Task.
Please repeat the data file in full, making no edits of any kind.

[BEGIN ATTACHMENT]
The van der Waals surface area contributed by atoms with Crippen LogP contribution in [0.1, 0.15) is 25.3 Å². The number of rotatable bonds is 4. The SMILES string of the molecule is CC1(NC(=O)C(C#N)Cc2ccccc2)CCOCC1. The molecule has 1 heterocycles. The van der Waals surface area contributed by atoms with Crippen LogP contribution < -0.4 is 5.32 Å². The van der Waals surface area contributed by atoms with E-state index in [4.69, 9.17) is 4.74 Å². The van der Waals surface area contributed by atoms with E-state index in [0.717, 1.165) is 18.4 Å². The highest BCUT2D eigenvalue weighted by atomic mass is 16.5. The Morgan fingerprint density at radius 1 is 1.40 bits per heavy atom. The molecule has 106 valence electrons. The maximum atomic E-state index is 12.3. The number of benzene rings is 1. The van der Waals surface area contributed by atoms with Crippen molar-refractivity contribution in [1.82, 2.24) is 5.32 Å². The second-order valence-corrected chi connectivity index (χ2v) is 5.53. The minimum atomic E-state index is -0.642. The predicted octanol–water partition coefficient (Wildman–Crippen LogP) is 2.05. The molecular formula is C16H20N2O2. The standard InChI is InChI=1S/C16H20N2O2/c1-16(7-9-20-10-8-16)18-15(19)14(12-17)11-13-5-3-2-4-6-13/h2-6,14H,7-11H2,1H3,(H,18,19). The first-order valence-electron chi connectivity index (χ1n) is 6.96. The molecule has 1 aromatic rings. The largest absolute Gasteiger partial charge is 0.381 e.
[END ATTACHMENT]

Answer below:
The van der Waals surface area contributed by atoms with Crippen LogP contribution in [0.1, 0.15) is 25.3 Å². The number of rotatable bonds is 4. The SMILES string of the molecule is CC1(NC(=O)C(C#N)Cc2ccccc2)CCOCC1. The molecule has 1 heterocycles. The van der Waals surface area contributed by atoms with Crippen LogP contribution < -0.4 is 5.32 Å². The van der Waals surface area contributed by atoms with E-state index in [4.69, 9.17) is 4.74 Å². The van der Waals surface area contributed by atoms with E-state index in [0.717, 1.165) is 18.4 Å². The highest BCUT2D eigenvalue weighted by atomic mass is 16.5. The Morgan fingerprint density at radius 1 is 1.40 bits per heavy atom. The molecule has 106 valence electrons. The maximum atomic E-state index is 12.3. The number of benzene rings is 1. The van der Waals surface area contributed by atoms with Crippen molar-refractivity contribution in [1.82, 2.24) is 5.32 Å². The second-order valence-corrected chi connectivity index (χ2v) is 5.53. The minimum atomic E-state index is -0.642. The predicted octanol–water partition coefficient (Wildman–Crippen LogP) is 2.05. The molecular formula is C16H20N2O2. The standard InChI is InChI=1S/C16H20N2O2/c1-16(7-9-20-10-8-16)18-15(19)14(12-17)11-13-5-3-2-4-6-13/h2-6,14H,7-11H2,1H3,(H,18,19). The first-order valence-electron chi connectivity index (χ1n) is 6.96. The molecule has 1 aromatic rings. The largest absolute Gasteiger partial charge is 0.381 e.